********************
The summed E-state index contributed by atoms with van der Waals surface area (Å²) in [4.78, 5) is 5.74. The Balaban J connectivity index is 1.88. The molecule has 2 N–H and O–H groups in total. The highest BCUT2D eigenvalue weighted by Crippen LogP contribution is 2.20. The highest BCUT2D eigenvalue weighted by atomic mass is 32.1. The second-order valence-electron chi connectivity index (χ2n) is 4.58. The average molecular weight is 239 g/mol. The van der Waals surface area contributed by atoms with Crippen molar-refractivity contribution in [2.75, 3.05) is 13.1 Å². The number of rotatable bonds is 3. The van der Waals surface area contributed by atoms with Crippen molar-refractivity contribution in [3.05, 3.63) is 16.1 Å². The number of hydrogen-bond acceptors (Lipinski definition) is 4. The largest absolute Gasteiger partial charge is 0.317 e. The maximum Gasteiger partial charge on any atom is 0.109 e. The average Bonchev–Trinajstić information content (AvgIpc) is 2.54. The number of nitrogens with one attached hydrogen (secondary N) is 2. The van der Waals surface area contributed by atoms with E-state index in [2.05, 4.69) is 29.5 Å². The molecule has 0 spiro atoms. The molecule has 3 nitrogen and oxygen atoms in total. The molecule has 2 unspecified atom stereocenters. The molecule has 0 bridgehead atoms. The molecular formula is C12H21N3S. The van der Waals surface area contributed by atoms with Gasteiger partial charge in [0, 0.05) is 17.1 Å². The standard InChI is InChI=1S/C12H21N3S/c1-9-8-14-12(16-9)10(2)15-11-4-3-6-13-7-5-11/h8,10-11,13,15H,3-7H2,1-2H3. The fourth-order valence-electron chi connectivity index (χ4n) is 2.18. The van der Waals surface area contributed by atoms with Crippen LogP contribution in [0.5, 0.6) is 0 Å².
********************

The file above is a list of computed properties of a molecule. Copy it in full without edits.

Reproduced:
The summed E-state index contributed by atoms with van der Waals surface area (Å²) in [4.78, 5) is 5.74. The Balaban J connectivity index is 1.88. The molecule has 2 N–H and O–H groups in total. The highest BCUT2D eigenvalue weighted by Crippen LogP contribution is 2.20. The highest BCUT2D eigenvalue weighted by atomic mass is 32.1. The second-order valence-electron chi connectivity index (χ2n) is 4.58. The average molecular weight is 239 g/mol. The van der Waals surface area contributed by atoms with Crippen molar-refractivity contribution in [2.75, 3.05) is 13.1 Å². The number of rotatable bonds is 3. The van der Waals surface area contributed by atoms with Crippen molar-refractivity contribution in [3.05, 3.63) is 16.1 Å². The number of hydrogen-bond acceptors (Lipinski definition) is 4. The largest absolute Gasteiger partial charge is 0.317 e. The maximum Gasteiger partial charge on any atom is 0.109 e. The average Bonchev–Trinajstić information content (AvgIpc) is 2.54. The number of nitrogens with one attached hydrogen (secondary N) is 2. The van der Waals surface area contributed by atoms with E-state index in [2.05, 4.69) is 29.5 Å². The molecule has 0 spiro atoms. The molecule has 3 nitrogen and oxygen atoms in total. The molecule has 2 unspecified atom stereocenters. The molecule has 0 bridgehead atoms. The molecular formula is C12H21N3S. The van der Waals surface area contributed by atoms with Gasteiger partial charge in [0, 0.05) is 17.1 Å². The standard InChI is InChI=1S/C12H21N3S/c1-9-8-14-12(16-9)10(2)15-11-4-3-6-13-7-5-11/h8,10-11,13,15H,3-7H2,1-2H3. The fourth-order valence-electron chi connectivity index (χ4n) is 2.18. The van der Waals surface area contributed by atoms with Crippen LogP contribution in [0.5, 0.6) is 0 Å².